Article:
Women did not demand "equality" until the 1960's, therefore, our study of women in America focuses on how women accept their place in the private "woman's sphere" but are still important and vital participants in the story of the United States. Provide three examples of how women in the first six topics of this course shape American development despite the lack of legal equality, rights or access to public roles in business or politics.
The story of women in the United States is an important one and undoubtedly they have helped reshape the whole history of the country in more ways than one. One could argue that women began to clamour for their basic rights in tandem with what was happening in the Civil Rights era in the 1960’s. However women were active in American society even when they had no basic rights and were rather shunned by society and actually put in their place. One example of how women influenced and shaped American development is during the Civil War when Southern women played a hugely important part in galvanizing the Confederacy as after all did Northern women in their own way for the Union cause. Another important role which women played in early American history was during the American war for Independence when their zeal and support for their husbands and male companions provided a no mean feat in itself to achieve the eventual aim of total independence. Finally another important factor for women was when they accompanies the Western expansion and the settling of the West where their steadfastness and absolute control over difficult situations greatly helped in the establishment of American society there. Women were also important in acquiring a certain level of independence and authority especially after the Civil War.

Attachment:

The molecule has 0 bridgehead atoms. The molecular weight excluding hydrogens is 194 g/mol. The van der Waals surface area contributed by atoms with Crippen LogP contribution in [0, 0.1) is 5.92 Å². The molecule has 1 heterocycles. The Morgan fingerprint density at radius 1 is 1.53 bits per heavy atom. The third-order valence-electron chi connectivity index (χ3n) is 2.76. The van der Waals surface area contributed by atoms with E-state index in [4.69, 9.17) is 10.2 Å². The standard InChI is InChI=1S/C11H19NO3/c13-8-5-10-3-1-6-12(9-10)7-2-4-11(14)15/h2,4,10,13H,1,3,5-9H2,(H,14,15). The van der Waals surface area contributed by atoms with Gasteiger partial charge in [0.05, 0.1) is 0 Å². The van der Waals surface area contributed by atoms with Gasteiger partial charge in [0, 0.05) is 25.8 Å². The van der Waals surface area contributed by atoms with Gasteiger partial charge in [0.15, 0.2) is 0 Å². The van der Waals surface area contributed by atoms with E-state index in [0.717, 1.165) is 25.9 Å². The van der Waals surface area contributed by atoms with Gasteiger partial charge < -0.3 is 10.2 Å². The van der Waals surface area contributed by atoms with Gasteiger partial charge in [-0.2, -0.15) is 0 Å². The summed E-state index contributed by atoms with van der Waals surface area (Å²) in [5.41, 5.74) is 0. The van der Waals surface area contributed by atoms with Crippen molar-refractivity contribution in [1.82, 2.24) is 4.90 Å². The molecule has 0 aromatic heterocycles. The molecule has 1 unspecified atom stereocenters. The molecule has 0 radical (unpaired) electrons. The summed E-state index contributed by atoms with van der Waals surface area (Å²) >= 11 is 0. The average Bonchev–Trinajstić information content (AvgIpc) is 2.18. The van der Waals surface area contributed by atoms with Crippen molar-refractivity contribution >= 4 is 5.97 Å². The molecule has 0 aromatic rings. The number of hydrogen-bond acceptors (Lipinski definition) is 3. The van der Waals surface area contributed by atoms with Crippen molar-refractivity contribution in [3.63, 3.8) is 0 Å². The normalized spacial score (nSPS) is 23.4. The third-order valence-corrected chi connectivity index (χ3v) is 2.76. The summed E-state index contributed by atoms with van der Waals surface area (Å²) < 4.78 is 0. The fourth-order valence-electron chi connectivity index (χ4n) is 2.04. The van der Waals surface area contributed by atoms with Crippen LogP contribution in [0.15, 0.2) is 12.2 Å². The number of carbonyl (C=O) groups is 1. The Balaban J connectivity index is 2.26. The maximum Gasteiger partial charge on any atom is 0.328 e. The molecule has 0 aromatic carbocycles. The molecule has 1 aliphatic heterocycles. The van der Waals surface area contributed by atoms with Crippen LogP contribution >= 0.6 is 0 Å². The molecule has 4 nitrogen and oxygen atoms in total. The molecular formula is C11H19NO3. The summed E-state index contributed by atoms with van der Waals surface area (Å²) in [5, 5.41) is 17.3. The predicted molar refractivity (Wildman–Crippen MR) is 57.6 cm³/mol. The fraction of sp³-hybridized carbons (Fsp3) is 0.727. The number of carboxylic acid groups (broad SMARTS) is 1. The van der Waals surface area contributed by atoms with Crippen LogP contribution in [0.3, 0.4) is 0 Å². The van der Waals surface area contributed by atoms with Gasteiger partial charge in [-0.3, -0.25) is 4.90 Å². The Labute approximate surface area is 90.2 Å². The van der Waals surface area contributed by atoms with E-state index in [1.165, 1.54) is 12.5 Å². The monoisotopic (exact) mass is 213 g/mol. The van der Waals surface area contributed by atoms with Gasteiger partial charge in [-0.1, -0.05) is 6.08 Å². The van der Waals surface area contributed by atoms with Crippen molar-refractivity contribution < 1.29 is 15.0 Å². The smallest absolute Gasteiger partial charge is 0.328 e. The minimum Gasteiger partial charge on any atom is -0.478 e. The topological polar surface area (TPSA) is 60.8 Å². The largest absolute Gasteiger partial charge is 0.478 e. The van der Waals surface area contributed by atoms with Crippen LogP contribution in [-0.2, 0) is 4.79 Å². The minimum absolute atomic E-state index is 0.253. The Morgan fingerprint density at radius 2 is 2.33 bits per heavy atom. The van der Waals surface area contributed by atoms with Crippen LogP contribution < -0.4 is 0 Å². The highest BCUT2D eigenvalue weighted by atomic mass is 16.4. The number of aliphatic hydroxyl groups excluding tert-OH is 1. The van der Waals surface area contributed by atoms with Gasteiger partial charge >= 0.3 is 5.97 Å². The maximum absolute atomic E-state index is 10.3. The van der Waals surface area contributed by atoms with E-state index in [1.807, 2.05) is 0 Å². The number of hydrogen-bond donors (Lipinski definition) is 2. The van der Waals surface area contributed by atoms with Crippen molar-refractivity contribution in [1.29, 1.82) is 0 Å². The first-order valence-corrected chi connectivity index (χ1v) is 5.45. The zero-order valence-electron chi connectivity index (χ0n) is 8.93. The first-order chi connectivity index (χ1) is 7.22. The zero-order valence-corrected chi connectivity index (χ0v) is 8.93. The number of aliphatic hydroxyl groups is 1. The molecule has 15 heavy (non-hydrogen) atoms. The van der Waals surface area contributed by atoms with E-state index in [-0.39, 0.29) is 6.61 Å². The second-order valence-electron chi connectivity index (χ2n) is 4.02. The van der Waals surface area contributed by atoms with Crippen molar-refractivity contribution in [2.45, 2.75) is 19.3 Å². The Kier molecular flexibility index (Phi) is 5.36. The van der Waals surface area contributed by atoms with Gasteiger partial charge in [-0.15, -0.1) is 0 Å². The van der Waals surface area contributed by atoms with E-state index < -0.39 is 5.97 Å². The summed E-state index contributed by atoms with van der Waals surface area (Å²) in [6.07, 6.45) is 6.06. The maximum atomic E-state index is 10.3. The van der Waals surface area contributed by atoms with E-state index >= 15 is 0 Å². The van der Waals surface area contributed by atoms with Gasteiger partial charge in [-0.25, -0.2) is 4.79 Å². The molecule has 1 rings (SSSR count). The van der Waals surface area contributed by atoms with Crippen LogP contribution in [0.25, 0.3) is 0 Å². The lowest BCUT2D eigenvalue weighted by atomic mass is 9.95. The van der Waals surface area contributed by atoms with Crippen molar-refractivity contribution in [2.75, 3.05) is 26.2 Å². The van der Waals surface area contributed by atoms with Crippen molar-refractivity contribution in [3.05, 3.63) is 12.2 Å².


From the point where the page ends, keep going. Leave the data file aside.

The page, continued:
Summarize Gerda Lerner's framework for writing women's history. Does the author of the textbook, Nancy Woloch, succeed or fail according to Lerner? Provide examples.